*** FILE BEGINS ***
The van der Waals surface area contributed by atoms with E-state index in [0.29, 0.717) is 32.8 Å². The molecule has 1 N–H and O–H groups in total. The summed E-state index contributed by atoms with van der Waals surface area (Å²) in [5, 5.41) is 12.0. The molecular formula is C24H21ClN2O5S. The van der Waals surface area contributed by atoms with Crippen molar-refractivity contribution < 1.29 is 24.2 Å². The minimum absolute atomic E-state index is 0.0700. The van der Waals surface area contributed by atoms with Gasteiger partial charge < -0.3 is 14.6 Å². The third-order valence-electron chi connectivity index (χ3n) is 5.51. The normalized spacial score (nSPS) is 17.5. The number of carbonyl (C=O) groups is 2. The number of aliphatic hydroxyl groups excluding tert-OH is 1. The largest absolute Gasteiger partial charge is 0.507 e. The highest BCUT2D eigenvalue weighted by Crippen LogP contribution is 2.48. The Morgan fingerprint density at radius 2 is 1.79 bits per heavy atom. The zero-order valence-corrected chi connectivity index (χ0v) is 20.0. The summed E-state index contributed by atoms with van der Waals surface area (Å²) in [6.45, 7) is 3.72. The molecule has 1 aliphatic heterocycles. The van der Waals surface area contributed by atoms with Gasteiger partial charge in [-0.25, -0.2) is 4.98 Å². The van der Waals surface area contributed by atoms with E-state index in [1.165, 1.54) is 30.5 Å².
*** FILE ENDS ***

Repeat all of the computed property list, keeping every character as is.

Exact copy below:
The van der Waals surface area contributed by atoms with E-state index in [0.29, 0.717) is 32.8 Å². The molecule has 1 N–H and O–H groups in total. The summed E-state index contributed by atoms with van der Waals surface area (Å²) in [5, 5.41) is 12.0. The molecular formula is C24H21ClN2O5S. The van der Waals surface area contributed by atoms with Crippen molar-refractivity contribution < 1.29 is 24.2 Å². The minimum absolute atomic E-state index is 0.0700. The van der Waals surface area contributed by atoms with Gasteiger partial charge < -0.3 is 14.6 Å². The third-order valence-electron chi connectivity index (χ3n) is 5.51. The normalized spacial score (nSPS) is 17.5. The number of carbonyl (C=O) groups is 2. The number of aliphatic hydroxyl groups excluding tert-OH is 1. The largest absolute Gasteiger partial charge is 0.507 e. The highest BCUT2D eigenvalue weighted by Crippen LogP contribution is 2.48. The Morgan fingerprint density at radius 2 is 1.79 bits per heavy atom. The zero-order valence-corrected chi connectivity index (χ0v) is 20.0. The summed E-state index contributed by atoms with van der Waals surface area (Å²) in [6.45, 7) is 3.72. The molecule has 1 aliphatic heterocycles. The van der Waals surface area contributed by atoms with Gasteiger partial charge in [-0.25, -0.2) is 4.98 Å². The van der Waals surface area contributed by atoms with E-state index in [1.165, 1.54) is 30.5 Å².